Vol. 8 •Issue 11 • Page 43
Find out how to identify this often missed medical emergency: non-convulsive status epilepticus
A nurse on duty on a med/surg floor encounters a middle-age patient wandering in the hall. While speaking to the patient she notices that this normally alert and oriented person now appears confused and disoriented. As an experienced RN, numerous possibilities as to what is wrong with this patient run through her mind: head trauma, CVA, psychiatric disorder, side effect of medications, hypoglycemia, cardiac dysrhythmia.
A nurse in a long-term care facility for children with neurological challenges is called to see a 4-year-old girl with severe psychomotor retardation and seizure disorder. Upon arrival, the nurse sees the girl is convulsing, but the seizure ends spontaneously after 1 minute. Now postictal, the girl appears safe but unresponsive, and remains in this unresponsive state during the next hour, which is much longer than her usually short postictal state.
Because these patients do not appear to be convulsing, status epilepticus (SE), a medical emergency of continuous seizure activity may not enter nurses’ minds as the possible cause of patients’ change in mental status. But non-convulsive SE, also a medical emergency, is what these patients are experiencing.
Although the definition of SE is a matter of debate and review, as defined by the World Health Organization and classic literature, SE traditionally refers to a prolonged (greater than 30 minutes) seizure or seizures occurring recurrently without a return to the patient’s neurological baseline.1,2
SE is a common problem, with more than 150,000 cases annually in the United States alone, leading to 42,000 deaths and with costs of $3.8 billion-$7 billion.3 Research has shown that 5-25 percent of SE cases are non-convulsive,4 appearing in any age group,5 but most commonly in young children or adults over the age of 60.3 For our purposes we will define SE as either convulsive SE (CSE) or non-convulsive SE (NCSE), such as in the cases presented above.
When envisioning SE, we commonly think of the often dramatic CSE, with possibly severe cardiorespiratory, neurological, renal and metabolic sequelae and high associated morbidity. Lesser known is that NCSE is also a medical emergency, as it is thought by some researchers believe it may lead to some degree of neuronal damage in the brain6 (in addition to the danger presented to the patient’s safety as a result of changes in mental status) and is also associated with high morbidity.4,5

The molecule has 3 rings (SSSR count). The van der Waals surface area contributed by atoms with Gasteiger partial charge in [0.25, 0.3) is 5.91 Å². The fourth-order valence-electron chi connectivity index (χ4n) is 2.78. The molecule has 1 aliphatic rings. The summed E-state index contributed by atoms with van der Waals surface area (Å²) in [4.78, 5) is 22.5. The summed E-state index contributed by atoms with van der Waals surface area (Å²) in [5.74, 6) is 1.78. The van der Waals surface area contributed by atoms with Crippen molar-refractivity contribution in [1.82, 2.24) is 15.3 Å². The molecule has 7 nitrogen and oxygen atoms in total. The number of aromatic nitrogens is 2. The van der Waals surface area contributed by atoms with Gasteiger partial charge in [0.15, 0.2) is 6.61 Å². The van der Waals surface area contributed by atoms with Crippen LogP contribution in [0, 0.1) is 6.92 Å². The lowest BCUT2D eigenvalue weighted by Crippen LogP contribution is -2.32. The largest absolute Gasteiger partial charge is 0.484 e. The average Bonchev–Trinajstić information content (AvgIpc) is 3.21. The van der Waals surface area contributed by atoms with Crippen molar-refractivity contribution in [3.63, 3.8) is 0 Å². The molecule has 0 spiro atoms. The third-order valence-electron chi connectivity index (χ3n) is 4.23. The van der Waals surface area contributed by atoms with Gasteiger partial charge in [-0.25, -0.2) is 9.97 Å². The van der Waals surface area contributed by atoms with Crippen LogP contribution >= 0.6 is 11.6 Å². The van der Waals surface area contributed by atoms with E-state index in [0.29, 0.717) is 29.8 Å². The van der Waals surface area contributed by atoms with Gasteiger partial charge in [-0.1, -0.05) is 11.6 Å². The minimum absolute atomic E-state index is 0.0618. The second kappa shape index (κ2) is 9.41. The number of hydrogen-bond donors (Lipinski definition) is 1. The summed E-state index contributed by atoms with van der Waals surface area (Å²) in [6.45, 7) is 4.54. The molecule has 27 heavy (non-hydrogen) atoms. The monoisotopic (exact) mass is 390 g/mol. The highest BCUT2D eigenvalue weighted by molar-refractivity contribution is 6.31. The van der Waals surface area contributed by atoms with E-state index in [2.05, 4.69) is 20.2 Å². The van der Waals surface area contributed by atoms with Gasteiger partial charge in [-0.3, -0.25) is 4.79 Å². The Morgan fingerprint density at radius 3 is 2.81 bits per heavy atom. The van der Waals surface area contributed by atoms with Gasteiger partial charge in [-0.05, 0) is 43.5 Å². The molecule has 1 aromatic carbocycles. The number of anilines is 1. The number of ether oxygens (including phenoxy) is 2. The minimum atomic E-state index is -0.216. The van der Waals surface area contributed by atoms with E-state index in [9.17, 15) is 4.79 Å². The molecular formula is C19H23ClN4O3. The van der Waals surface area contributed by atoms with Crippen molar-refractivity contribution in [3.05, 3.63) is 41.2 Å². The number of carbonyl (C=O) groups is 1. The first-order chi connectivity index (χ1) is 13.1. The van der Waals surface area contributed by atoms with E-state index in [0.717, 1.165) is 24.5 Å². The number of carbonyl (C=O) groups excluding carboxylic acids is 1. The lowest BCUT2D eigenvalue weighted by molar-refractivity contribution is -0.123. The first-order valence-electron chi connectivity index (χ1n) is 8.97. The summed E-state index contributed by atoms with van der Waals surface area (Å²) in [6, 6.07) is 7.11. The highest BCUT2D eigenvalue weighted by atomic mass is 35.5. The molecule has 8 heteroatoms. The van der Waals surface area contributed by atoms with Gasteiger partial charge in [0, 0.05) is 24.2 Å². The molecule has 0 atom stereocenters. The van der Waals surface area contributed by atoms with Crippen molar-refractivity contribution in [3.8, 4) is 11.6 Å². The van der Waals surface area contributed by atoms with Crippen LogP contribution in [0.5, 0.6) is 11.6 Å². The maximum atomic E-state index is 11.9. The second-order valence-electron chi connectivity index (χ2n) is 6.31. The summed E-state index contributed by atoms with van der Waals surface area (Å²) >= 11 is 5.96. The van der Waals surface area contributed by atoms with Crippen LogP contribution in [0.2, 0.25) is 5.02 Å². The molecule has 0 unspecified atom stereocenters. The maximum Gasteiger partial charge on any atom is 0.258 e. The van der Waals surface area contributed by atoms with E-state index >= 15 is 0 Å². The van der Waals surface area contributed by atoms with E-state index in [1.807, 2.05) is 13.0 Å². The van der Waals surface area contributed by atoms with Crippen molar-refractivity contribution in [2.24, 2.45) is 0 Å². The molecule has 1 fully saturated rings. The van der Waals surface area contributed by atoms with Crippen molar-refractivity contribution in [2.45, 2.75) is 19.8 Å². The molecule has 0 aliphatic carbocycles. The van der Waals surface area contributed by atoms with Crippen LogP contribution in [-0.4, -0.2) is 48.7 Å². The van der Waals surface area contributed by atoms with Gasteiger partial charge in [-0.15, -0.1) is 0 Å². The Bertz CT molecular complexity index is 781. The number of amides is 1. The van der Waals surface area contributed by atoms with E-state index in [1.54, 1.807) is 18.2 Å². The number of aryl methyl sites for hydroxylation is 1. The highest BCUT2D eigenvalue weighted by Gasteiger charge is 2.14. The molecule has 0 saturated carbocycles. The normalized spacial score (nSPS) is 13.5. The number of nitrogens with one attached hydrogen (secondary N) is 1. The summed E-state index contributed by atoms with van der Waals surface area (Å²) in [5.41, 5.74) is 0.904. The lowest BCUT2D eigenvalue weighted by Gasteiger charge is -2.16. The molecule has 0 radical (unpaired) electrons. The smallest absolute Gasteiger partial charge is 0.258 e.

NCSE, as in all cases of SE, may be brought on by acute and chronic causes such as brain tumor, infection, fever, head trauma, CVA, metabolic problems, alcohol abuse or withdrawal.
Among people with epilepsy, any of the acute causes may precipitate NCSE, but NCSE also may occur as a result of reduced or changed doses of antiepileptic medications or non-compliance with the medication regimen.
Signs of NCSE
Recognizing NCSE early is a critical goal, as it is believed that rapid treatment may improve outcomes.4 The greatest challenge facing clinicians in recognizing NCSE lies in the very fact that it is non-convulsive and may mimic many other disease states. But there are clues to help recognize NCSE for what it is.
Foremost is the hallmark sign of NCSE: a change in the patient’s mental state. The patient may appear confused, agitated, excited, disoriented or not as responsive as he normally is. He may appear psychotic or with a suddenly changed personality.
In addition to the changed mental status, research has shown that patients in NCSE often also have abnormal ocular movements, including changes in the size of the pupils (hippus), nystagmus or sustained eye movements in any direction.1
The patient also may present with automatisms such as smacking his lips repeatedly or chewing. The patient may have limb or facial twitching or, less commonly, the person in NCSE wanders aimlessly.
We also should suspect NCSE in patients who have had a convulsive seizure with a prolonged non-convulsive postictal state without return to their pre-seizure neurological baseline (this may include confusion or even what appears to be a comatose state).